I stared at that tall mass of green straight ahead. This must be the nine-mile climb our route planner had flagged.
We were on the Maybrook Trail, the new connector between Hopewell Junction, where the Dutchess Rail Trail ends, and Brewster, the northern end of a trail that ends in New York City’s Van Cortlandt Park. I’m convinced it was only built because of the Empire State Trail project. Love the shade on a climb and the surprise of coming across a lake.
It’s a rail-with-trail project, presumably because Metro North wants to keep using it … never mind that some sections of track are missing near Brewster.
But a train can’t go up steep inclines, so rail-trails generally mean gentle climbs. That was the case here, with 2% grades, maybe a short burst of 3%, over 8 or 9 miles. That I could handle as part of another hot day and close to 70 miles in the saddle.
The photo above is around the highest point — my Garmin said 726 feet above sea level — and then it was downhill to Brewster. Then some more (shorter!) climbs before it was back to downhill toward New York City. I needed that today!
Fun fact: The Appalachian Trail crosses the Maybrook Trail (NY milepost 22.5 on the AT).
Another site you’ll see from the trail when you reach Stormville: a golf course with an XXXL American flag. That’s the tipoff that it’s a Trump golf course.
Today made me even more appreciative of that public water spigot in Kinderhook on day 1. The Maybrook Trail has almost no amenities and no obvious places to get off the trail to buy water or food. (Business opportunity for someone?) Even the North and South County trails from Brewster into Westchester County have little beyond parking lots. Sure, some have a bike repair station, including an air pump, but I didn’t see port-a-potties or water options.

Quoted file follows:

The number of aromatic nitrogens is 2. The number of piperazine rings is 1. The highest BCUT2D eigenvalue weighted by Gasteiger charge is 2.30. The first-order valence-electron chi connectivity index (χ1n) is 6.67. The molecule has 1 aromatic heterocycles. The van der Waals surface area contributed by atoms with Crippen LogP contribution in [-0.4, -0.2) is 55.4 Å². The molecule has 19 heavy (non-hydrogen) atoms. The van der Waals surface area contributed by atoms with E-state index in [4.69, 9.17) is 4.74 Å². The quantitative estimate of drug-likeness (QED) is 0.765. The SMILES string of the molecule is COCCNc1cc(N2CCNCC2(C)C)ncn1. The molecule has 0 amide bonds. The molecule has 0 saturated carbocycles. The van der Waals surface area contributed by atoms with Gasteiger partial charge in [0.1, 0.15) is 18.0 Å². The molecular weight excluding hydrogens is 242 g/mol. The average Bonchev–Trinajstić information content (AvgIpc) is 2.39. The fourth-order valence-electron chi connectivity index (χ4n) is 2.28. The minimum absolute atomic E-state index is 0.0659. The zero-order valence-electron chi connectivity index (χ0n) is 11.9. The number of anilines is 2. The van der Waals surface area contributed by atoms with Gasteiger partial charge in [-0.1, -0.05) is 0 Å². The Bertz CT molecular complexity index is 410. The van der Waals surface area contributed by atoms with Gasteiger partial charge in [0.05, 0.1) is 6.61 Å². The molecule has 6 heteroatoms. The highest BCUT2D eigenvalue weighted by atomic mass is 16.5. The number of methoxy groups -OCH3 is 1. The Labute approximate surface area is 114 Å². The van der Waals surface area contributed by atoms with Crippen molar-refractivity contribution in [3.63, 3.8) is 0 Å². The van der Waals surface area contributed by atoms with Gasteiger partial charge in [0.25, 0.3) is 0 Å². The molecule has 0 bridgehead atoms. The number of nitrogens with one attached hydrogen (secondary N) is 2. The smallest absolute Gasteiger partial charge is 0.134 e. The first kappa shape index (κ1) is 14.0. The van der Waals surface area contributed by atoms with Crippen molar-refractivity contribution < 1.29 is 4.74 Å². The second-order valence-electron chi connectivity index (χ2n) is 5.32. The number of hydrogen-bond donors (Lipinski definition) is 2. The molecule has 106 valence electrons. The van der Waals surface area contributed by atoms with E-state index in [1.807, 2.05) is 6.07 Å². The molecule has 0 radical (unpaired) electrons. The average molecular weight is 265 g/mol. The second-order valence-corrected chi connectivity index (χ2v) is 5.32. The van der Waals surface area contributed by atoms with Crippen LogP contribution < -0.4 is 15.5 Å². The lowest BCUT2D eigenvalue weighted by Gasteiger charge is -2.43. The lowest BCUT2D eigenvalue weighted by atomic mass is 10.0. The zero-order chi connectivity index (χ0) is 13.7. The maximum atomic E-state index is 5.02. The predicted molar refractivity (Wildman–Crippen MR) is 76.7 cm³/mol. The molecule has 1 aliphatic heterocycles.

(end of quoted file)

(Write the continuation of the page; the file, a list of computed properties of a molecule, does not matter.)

Sometimes you see enough of a town to spot amenities, but there’s no special signage for cyclists. We stopped at the Mahopac library right off the trail to refill our water bottles (CVS is visible across the street at the traffic light; the library is across the street too, to your left if you’re southbound, but you may not be able to see the signage).
Keep going south and at times you feel like the trail is sandwiched between highways. Who drives along the Saw Mill River Parkway and knows a trail is just on the other side of a thin strip of trees? Or on the Taconic State Parkway? To be honest, it’s amazing that it exists at all given the demand for roadways and the fights over every scrap of land in New York City. The section of Elmsford that we’ve seen, unfortunately, seems to be decidedly bike and pedestrian-unfriendly. How about some more sidewalks? And safe access to the hotels for those not traveling by car?
We opted to stay at the La Quinta in Elmsford because it is close and walkable of sorts to Captain Lawrence Brewing, where we were meeting friends. (There are more options on the road leading to the new Tappan Zee Bridge, plus there is a Comfort Inn a bit further north.) For those who want a shorter day, Brewster has hotels too, but I have no sense of how easy they are to reach by bike.
That you can go from New Paltz to here — and then onto New York City — almost exclusively on trails is just stunning. May other states be inspired to do something similar.
Now there’s just one short day to go for us. Read about it here.